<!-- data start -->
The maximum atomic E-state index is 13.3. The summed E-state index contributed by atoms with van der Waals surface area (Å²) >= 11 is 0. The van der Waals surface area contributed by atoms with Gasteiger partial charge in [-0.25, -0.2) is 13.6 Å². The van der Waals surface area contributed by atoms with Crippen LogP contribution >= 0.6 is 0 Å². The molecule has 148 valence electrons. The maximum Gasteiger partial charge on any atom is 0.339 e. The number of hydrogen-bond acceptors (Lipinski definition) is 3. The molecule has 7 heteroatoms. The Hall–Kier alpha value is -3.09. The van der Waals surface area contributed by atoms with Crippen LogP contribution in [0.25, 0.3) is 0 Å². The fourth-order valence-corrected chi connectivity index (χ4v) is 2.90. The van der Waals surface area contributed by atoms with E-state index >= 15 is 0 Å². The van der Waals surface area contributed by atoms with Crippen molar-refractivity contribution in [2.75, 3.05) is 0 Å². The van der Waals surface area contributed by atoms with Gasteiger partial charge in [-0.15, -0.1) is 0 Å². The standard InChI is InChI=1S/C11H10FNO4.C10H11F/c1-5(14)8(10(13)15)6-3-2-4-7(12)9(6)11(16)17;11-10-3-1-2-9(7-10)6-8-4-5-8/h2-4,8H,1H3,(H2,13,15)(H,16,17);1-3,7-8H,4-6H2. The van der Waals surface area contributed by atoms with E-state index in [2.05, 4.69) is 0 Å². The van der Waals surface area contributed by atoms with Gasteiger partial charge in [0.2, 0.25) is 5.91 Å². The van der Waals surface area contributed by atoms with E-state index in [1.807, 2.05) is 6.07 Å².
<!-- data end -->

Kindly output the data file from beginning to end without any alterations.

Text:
The maximum atomic E-state index is 13.3. The summed E-state index contributed by atoms with van der Waals surface area (Å²) >= 11 is 0. The van der Waals surface area contributed by atoms with Gasteiger partial charge in [-0.25, -0.2) is 13.6 Å². The van der Waals surface area contributed by atoms with Crippen LogP contribution >= 0.6 is 0 Å². The molecule has 148 valence electrons. The maximum Gasteiger partial charge on any atom is 0.339 e. The number of hydrogen-bond acceptors (Lipinski definition) is 3. The molecule has 7 heteroatoms. The Hall–Kier alpha value is -3.09. The van der Waals surface area contributed by atoms with Crippen LogP contribution in [0.25, 0.3) is 0 Å². The fourth-order valence-corrected chi connectivity index (χ4v) is 2.90. The van der Waals surface area contributed by atoms with E-state index >= 15 is 0 Å². The van der Waals surface area contributed by atoms with Crippen molar-refractivity contribution in [2.75, 3.05) is 0 Å². The van der Waals surface area contributed by atoms with Gasteiger partial charge in [-0.15, -0.1) is 0 Å². The standard InChI is InChI=1S/C11H10FNO4.C10H11F/c1-5(14)8(10(13)15)6-3-2-4-7(12)9(6)11(16)17;11-10-3-1-2-9(7-10)6-8-4-5-8/h2-4,8H,1H3,(H2,13,15)(H,16,17);1-3,7-8H,4-6H2. The van der Waals surface area contributed by atoms with E-state index in [2.05, 4.69) is 0 Å². The van der Waals surface area contributed by atoms with Gasteiger partial charge in [0.2, 0.25) is 5.91 Å². The van der Waals surface area contributed by atoms with E-state index in [1.807, 2.05) is 6.07 Å².